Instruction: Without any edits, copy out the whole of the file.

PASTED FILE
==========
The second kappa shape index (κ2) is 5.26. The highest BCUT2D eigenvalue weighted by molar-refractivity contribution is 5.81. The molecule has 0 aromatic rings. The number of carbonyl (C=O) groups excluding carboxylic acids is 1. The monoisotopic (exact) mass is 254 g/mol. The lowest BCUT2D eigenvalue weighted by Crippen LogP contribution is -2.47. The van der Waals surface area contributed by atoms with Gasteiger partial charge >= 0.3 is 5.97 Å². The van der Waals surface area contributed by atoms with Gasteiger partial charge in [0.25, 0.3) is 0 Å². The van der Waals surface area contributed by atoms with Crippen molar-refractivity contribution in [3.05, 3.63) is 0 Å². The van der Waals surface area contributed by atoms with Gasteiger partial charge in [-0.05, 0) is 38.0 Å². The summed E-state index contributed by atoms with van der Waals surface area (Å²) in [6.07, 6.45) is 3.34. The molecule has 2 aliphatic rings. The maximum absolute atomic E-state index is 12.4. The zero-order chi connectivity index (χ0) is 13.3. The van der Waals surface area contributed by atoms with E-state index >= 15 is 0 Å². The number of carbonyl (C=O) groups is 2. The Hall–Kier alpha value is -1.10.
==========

The second kappa shape index (κ2) is 5.26. The highest BCUT2D eigenvalue weighted by molar-refractivity contribution is 5.81. The molecule has 0 aromatic rings. The number of carbonyl (C=O) groups excluding carboxylic acids is 1. The monoisotopic (exact) mass is 254 g/mol. The lowest BCUT2D eigenvalue weighted by Crippen LogP contribution is -2.47. The van der Waals surface area contributed by atoms with Gasteiger partial charge >= 0.3 is 5.97 Å². The van der Waals surface area contributed by atoms with Gasteiger partial charge in [0.25, 0.3) is 0 Å². The van der Waals surface area contributed by atoms with Crippen molar-refractivity contribution in [3.05, 3.63) is 0 Å². The van der Waals surface area contributed by atoms with Gasteiger partial charge in [-0.05, 0) is 38.0 Å². The summed E-state index contributed by atoms with van der Waals surface area (Å²) in [6.07, 6.45) is 3.34. The molecule has 2 aliphatic rings. The maximum absolute atomic E-state index is 12.4. The zero-order chi connectivity index (χ0) is 13.3. The van der Waals surface area contributed by atoms with E-state index >= 15 is 0 Å². The number of carbonyl (C=O) groups is 2. The Hall–Kier alpha value is -1.10.